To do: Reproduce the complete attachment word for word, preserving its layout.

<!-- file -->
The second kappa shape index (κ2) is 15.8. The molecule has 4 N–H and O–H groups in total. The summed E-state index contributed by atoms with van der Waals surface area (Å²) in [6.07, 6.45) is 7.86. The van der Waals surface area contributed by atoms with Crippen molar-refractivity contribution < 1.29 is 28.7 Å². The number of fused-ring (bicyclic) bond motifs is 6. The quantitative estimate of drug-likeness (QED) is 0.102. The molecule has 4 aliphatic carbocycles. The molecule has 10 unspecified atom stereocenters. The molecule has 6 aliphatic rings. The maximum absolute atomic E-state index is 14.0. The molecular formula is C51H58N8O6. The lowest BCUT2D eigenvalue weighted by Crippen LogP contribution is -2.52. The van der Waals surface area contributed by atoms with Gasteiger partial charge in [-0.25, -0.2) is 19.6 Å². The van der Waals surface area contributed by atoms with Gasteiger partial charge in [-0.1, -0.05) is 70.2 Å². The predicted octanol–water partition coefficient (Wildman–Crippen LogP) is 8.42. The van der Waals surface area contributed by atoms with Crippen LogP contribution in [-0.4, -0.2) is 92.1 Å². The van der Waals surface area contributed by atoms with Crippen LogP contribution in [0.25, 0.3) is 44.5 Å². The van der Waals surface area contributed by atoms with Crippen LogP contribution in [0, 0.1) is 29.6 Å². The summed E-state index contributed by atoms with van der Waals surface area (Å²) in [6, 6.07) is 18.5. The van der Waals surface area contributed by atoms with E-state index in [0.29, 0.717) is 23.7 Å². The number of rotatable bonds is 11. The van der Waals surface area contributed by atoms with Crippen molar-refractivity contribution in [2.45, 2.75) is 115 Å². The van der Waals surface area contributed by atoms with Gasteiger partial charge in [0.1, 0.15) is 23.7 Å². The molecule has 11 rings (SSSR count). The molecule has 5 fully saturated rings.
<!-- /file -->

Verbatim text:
The second kappa shape index (κ2) is 15.8. The molecule has 4 N–H and O–H groups in total. The summed E-state index contributed by atoms with van der Waals surface area (Å²) in [6.07, 6.45) is 7.86. The van der Waals surface area contributed by atoms with Crippen molar-refractivity contribution < 1.29 is 28.7 Å². The number of fused-ring (bicyclic) bond motifs is 6. The quantitative estimate of drug-likeness (QED) is 0.102. The molecule has 4 aliphatic carbocycles. The molecule has 10 unspecified atom stereocenters. The molecule has 6 aliphatic rings. The maximum absolute atomic E-state index is 14.0. The molecular formula is C51H58N8O6. The lowest BCUT2D eigenvalue weighted by Crippen LogP contribution is -2.52. The van der Waals surface area contributed by atoms with Gasteiger partial charge in [-0.25, -0.2) is 19.6 Å². The van der Waals surface area contributed by atoms with Gasteiger partial charge in [-0.1, -0.05) is 70.2 Å². The predicted octanol–water partition coefficient (Wildman–Crippen LogP) is 8.42. The van der Waals surface area contributed by atoms with Crippen LogP contribution in [-0.4, -0.2) is 92.1 Å². The van der Waals surface area contributed by atoms with Crippen LogP contribution in [0.25, 0.3) is 44.5 Å². The van der Waals surface area contributed by atoms with Crippen LogP contribution in [0, 0.1) is 29.6 Å². The summed E-state index contributed by atoms with van der Waals surface area (Å²) in [6, 6.07) is 18.5. The van der Waals surface area contributed by atoms with E-state index in [0.29, 0.717) is 23.7 Å². The number of rotatable bonds is 11. The van der Waals surface area contributed by atoms with Crippen molar-refractivity contribution in [2.45, 2.75) is 115 Å². The van der Waals surface area contributed by atoms with Gasteiger partial charge in [0.1, 0.15) is 23.7 Å². The molecule has 11 rings (SSSR count). The molecule has 5 fully saturated rings.